Educational and developmental psychologists have tried to understand how skills and motivation are linked to academic achievement. While research supports ties between individuals’ concepts of their abilities and their achievement, we lack a complete picture of how these relations develop from childhood to adolescence. A new longitudinal study looked at how youths’ self-concepts are linked to their actual academic achievement in math and reading from middle childhood to adolescence. The study found that students’ self-concepts of their abilities in these two academic domains play an important role in motivating their achievements over time and across levels of achievement.
The findings come from researchers at Pontificia Universidad Catolica de Chile and the University of Michigan. They appear in the journal Child Development.
“Our study shows that youths’ perceptions of their abilities in middle childhood are important in promoting their later achievement in math and reading,” explains Maria Ines Susperreguy, assistant professor in the Faculty of Education at Pontificia Universidad Catolica de Chile, who led the study. “This relation is not limited to students who perform at the top levels, but extends to students with different levels of achievement in math and reading. Even the lowest-performing students who had a more positive view of their math and reading abilities had higher levels of achievement in math and reading.”
The researchers looked at three data sets of children ages 5 to 18 — the Avon Longitudinal Study of Parents and Children (13,901 British children), the National Institute of Child Health and Human Development Study of Early Child Care and Youth Development (1,354 American children), and the Panel Study of Income Dynamics-Child Development Supplement (237 American children). Each data set included measures of self-concept and standardised assessments of early and later academic achievement.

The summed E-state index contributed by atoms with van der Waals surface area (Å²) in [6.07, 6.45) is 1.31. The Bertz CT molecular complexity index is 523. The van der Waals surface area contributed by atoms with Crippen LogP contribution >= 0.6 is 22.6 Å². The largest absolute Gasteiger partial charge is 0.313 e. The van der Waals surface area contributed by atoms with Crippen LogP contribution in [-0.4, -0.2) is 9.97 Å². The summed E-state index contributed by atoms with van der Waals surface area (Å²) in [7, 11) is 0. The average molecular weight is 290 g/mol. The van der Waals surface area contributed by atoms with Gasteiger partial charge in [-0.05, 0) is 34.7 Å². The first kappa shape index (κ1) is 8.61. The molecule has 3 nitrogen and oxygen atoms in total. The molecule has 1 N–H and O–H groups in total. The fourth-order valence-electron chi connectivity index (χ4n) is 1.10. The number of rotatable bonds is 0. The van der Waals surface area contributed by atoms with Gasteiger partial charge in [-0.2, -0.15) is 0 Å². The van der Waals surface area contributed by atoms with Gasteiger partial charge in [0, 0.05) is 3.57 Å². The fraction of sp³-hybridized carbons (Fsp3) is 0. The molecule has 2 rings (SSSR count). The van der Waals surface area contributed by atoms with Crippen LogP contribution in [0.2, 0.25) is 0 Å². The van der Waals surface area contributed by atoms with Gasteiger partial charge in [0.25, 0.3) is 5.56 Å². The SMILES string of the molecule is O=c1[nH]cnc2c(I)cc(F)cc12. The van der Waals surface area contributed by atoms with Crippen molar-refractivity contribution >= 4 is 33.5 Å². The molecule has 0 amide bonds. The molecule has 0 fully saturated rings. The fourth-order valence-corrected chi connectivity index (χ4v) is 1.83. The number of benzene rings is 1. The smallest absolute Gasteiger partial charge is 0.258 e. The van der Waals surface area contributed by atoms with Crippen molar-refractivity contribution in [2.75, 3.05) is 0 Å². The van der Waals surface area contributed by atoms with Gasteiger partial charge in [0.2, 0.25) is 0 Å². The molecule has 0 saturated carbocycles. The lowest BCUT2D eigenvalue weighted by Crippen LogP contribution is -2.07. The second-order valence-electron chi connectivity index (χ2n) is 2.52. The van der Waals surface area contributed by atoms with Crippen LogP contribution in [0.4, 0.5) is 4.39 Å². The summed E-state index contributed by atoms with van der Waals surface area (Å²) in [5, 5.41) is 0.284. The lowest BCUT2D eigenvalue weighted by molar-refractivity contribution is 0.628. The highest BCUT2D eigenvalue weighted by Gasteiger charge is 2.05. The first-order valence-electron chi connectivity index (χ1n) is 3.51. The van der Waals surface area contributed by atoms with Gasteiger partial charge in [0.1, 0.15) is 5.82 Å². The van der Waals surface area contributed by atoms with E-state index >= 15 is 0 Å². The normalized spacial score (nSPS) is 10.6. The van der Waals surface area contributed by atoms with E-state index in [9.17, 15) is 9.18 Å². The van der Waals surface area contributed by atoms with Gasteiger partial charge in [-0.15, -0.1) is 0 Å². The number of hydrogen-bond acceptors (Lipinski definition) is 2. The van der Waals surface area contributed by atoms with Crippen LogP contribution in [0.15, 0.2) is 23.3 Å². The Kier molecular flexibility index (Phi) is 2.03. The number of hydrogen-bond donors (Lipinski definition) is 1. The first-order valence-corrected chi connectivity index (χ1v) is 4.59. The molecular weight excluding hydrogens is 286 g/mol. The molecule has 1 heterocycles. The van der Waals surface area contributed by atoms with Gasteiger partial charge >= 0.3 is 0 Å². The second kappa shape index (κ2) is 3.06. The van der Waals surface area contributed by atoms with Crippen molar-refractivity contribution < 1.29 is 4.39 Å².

Students’ self-concept was defined as their perceptions of their capabilities to succeed on academic tasks. The study considered children’s earlier achievement as well as their characteristics and backgrounds, including birth weight, race/ethnicity, gender, age, and their mother’s education.
The study found that children’s beliefs about their math and reading abilities explain some of the variance in their later math and reading achievement, after controlling for demographics and children’s characteristics, as well as prior academic achievement. The study also revealed that children’s self-concept of their ability in math predicted later math achievement, and that their self-concept of their ability in reading predicted later reading achievement, but not vice versa. This finding suggests that the links between self-concept of ability and later achievement are specific to domains; that is, there is a link from students’ self-concept about reading to reading achievement, and from students’ self-concept about math to match achievement. The findings apply to students of all levels of achievement.
“When trying to understand the issues of low academic performance, we often examine what additional skills children need to succeed in school,” says Pamela Davis-Kean, professor of psychology and research professor at the Institute for Social Research at the University of Michigan, who coauthored the study. “Our findings, replicated across three data sets, show that it is important to understand the relation between children’s perceptions of their abilities and later achievement.”
(Source: Society for Research in Child Development, Child Development)